A Human Rights Approach to Prison Management

Birkbeck’s Institute for Criminal Policy Research has launched the third edition of a handbook hugely influential to prison managers and policy makers worldwide.

Professor Andrew Coyle speaking in Geneva

The Institute of Criminal Policy Research (ICPR) at Birkbeck has published the third edition of A Human Rights Approach to Prison Management: Handbook for Prison Staff, launched today at an event in conjunction with the International Committee of the Red Cross. The book is co-authored by Professor Andrew Coyle, Emeritus Professor of Prison Studies at the University of London, and Helen Fair, Research Fellow at the ICPR.

The handbook is hugely influential to prison studies scholars, prison managers and policymakers worldwide, with previous editions, published in 2003 and 2009, having been translated into 19 languages, with 70,000 copies distributed to intergovernmental agencies, national prison administrators and non-governmental organisations around the world.

Speaking in Geneva Professor Coyle said: “It is important to demonstrate that an observance of universal human rights standards is more necessary than ever in an insecure and uncertain world. This is necessary to protect those who, in whatever circumstances, are deprived of their liberty; it provides an ethical context for all of those whose task on behalf of society is to deprive people of their liberty; and it is important as a reminder for everyone who lives in a democratic society of what it is that provides the foundation of democracy and freedom.”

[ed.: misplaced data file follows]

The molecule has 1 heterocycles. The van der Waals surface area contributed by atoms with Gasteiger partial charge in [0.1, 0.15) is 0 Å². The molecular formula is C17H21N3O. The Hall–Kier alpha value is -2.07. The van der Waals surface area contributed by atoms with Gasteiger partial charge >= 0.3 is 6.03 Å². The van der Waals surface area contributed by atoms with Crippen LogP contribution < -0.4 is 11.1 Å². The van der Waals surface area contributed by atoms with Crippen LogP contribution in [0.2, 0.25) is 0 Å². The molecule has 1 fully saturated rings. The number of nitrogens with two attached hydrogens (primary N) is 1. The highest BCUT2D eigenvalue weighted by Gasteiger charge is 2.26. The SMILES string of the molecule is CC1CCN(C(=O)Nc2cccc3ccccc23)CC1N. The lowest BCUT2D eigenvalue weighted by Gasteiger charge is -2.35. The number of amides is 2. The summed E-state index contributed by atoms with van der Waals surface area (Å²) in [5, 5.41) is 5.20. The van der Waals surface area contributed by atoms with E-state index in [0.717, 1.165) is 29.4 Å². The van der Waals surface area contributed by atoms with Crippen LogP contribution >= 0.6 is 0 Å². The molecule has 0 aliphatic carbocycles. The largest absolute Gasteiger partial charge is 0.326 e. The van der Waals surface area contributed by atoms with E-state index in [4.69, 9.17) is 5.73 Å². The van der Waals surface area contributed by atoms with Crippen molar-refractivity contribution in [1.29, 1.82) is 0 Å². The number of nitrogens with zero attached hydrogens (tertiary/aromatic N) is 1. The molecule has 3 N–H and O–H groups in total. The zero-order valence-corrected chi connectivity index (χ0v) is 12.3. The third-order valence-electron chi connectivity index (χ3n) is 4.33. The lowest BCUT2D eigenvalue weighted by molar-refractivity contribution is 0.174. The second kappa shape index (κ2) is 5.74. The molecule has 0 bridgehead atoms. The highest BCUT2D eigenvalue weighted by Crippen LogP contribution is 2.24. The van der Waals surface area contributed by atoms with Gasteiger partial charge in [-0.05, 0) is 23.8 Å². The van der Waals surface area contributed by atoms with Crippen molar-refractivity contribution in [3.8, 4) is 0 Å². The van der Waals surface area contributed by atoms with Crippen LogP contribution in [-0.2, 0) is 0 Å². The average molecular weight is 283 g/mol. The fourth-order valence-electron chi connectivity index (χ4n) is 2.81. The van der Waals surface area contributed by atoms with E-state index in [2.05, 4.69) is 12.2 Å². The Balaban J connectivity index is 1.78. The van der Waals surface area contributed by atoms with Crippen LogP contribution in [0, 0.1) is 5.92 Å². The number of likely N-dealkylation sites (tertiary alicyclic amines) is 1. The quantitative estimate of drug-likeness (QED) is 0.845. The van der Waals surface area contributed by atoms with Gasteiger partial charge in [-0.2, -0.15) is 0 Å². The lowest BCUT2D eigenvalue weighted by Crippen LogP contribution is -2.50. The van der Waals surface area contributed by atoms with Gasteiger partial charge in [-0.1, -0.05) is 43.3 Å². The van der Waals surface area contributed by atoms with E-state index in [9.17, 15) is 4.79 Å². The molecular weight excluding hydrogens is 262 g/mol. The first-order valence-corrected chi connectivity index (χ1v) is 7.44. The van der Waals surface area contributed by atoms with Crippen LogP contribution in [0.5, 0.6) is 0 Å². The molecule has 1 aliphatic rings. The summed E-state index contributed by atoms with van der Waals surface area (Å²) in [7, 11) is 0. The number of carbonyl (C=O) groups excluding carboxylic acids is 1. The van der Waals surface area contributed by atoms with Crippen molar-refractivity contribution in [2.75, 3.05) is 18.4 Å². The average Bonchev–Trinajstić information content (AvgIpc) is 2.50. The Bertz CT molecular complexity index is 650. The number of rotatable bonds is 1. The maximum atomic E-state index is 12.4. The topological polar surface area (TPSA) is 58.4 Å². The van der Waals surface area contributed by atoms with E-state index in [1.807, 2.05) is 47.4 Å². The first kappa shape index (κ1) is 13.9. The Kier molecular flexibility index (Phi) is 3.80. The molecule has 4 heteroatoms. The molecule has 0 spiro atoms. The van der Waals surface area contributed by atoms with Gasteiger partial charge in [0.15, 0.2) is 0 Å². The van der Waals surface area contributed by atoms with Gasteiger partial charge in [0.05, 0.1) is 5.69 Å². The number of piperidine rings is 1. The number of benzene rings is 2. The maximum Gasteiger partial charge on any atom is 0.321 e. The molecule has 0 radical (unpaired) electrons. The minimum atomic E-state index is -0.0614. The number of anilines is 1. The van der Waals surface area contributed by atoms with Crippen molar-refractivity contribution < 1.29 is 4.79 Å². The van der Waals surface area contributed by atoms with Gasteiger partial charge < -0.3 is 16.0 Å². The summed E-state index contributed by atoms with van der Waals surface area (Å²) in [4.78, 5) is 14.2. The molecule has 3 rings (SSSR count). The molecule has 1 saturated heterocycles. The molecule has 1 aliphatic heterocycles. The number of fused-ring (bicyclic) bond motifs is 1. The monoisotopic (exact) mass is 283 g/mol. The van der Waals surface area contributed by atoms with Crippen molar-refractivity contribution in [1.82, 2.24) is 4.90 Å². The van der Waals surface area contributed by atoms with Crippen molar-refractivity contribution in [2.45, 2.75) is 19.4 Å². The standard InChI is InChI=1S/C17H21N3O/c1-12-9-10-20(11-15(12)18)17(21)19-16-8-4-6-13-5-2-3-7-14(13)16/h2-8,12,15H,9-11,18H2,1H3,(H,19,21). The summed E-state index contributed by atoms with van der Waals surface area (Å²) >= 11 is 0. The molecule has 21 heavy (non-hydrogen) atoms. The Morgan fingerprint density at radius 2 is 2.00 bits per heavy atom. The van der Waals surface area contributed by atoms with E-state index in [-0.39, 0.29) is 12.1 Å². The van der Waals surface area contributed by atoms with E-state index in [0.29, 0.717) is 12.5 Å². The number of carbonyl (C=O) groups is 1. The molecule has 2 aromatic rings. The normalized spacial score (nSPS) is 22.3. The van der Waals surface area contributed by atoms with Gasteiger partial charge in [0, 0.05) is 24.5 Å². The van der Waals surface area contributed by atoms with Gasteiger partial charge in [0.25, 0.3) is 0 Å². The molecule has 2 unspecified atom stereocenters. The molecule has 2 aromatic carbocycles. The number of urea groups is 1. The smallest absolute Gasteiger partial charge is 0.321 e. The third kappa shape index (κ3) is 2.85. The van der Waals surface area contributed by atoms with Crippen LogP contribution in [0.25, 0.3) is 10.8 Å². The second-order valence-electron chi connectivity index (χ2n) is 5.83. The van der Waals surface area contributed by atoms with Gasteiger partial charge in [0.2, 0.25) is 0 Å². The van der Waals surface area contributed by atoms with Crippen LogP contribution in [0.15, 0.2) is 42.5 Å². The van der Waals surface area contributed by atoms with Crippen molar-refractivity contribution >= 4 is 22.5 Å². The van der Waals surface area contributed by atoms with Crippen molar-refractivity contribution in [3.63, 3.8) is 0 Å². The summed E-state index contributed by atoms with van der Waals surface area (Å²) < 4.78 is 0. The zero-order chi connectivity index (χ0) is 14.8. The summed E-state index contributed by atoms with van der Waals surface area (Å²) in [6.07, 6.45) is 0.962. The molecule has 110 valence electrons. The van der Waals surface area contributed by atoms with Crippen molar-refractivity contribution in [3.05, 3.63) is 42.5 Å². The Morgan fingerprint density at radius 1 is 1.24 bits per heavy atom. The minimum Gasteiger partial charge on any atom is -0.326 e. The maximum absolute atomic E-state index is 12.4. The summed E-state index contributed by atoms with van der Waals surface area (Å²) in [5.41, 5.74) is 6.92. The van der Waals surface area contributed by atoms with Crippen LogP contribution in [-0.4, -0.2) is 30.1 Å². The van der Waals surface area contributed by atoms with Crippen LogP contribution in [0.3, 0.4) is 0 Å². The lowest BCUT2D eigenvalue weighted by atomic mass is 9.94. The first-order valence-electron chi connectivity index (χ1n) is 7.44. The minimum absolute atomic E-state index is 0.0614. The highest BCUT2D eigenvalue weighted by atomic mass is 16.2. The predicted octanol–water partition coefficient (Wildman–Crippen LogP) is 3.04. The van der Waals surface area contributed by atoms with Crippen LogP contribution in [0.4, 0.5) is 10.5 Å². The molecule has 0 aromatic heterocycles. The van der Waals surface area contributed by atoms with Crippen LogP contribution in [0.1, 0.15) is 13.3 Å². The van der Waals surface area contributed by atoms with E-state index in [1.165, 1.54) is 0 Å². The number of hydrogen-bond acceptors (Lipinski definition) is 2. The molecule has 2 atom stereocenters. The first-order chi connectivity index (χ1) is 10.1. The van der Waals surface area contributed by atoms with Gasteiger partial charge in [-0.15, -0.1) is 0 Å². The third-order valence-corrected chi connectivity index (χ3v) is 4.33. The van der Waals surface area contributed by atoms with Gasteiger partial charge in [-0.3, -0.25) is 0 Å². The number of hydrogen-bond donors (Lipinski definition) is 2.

The book is based on the internationally agreed standards for the use of imprisonment and conditions of detention and it provides guidance for prison staff as to their implementation. It demonstrates that as well as providing an appropriate framework for the management of prisons, the international standards can be very effective in operational terms. It provides a basis for good prison management which can be applied in every prison system in the world.

The third edition has been updated to take account of a number of new international and regional standards, including the revised UN Standard Minimum Rules for the Treatment of Prisoners (the Nelson Mandela Rules) and the Rules for the Treatment of Women Prisoners and Non-Custodial Measures for Women Offenders (the Bangkok Rules) as well as developing case law concerning the use of imprisonment.

The handbook can be downloaded here.

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